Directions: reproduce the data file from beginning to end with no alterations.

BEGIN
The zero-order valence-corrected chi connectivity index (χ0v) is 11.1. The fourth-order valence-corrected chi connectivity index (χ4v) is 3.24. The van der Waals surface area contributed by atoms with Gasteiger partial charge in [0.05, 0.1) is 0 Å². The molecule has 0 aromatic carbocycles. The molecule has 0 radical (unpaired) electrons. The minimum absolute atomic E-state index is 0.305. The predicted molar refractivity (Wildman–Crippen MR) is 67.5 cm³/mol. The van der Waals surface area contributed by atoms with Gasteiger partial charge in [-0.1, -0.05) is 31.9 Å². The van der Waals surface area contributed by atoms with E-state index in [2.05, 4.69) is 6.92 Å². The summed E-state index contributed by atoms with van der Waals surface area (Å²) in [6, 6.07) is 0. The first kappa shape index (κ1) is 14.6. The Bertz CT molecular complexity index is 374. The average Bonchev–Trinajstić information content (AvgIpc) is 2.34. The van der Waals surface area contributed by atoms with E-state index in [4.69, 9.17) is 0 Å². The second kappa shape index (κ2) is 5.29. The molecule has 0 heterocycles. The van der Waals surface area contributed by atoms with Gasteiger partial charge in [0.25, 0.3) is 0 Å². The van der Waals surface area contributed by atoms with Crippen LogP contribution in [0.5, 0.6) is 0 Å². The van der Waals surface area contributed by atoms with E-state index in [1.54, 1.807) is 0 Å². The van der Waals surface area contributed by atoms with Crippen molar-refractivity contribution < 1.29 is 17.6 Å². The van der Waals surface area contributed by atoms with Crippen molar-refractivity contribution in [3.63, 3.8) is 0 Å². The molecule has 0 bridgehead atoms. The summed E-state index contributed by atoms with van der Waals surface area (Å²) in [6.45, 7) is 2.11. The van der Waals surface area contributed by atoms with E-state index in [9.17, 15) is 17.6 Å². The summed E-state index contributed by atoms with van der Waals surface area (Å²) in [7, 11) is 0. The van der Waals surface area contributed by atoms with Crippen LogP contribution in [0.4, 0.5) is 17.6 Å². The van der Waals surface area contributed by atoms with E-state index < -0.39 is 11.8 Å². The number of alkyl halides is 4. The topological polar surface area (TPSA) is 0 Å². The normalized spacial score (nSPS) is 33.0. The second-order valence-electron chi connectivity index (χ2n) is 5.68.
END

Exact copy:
The zero-order valence-corrected chi connectivity index (χ0v) is 11.1. The fourth-order valence-corrected chi connectivity index (χ4v) is 3.24. The van der Waals surface area contributed by atoms with Gasteiger partial charge in [0.05, 0.1) is 0 Å². The molecule has 0 aromatic carbocycles. The molecule has 0 radical (unpaired) electrons. The minimum absolute atomic E-state index is 0.305. The predicted molar refractivity (Wildman–Crippen MR) is 67.5 cm³/mol. The van der Waals surface area contributed by atoms with Gasteiger partial charge in [-0.1, -0.05) is 31.9 Å². The van der Waals surface area contributed by atoms with E-state index in [2.05, 4.69) is 6.92 Å². The summed E-state index contributed by atoms with van der Waals surface area (Å²) in [6, 6.07) is 0. The first kappa shape index (κ1) is 14.6. The Bertz CT molecular complexity index is 374. The average Bonchev–Trinajstić information content (AvgIpc) is 2.34. The van der Waals surface area contributed by atoms with E-state index in [4.69, 9.17) is 0 Å². The second kappa shape index (κ2) is 5.29. The molecule has 0 heterocycles. The van der Waals surface area contributed by atoms with Gasteiger partial charge in [0.25, 0.3) is 0 Å². The van der Waals surface area contributed by atoms with Crippen LogP contribution in [0.5, 0.6) is 0 Å². The van der Waals surface area contributed by atoms with E-state index in [1.54, 1.807) is 0 Å². The van der Waals surface area contributed by atoms with Crippen molar-refractivity contribution < 1.29 is 17.6 Å². The van der Waals surface area contributed by atoms with Crippen molar-refractivity contribution in [3.63, 3.8) is 0 Å². The molecule has 0 bridgehead atoms. The summed E-state index contributed by atoms with van der Waals surface area (Å²) in [6.45, 7) is 2.11. The van der Waals surface area contributed by atoms with E-state index in [9.17, 15) is 17.6 Å². The summed E-state index contributed by atoms with van der Waals surface area (Å²) in [7, 11) is 0. The van der Waals surface area contributed by atoms with Crippen LogP contribution in [0.4, 0.5) is 17.6 Å². The van der Waals surface area contributed by atoms with E-state index < -0.39 is 11.8 Å². The number of alkyl halides is 4. The topological polar surface area (TPSA) is 0 Å². The normalized spacial score (nSPS) is 33.0. The second-order valence-electron chi connectivity index (χ2n) is 5.68.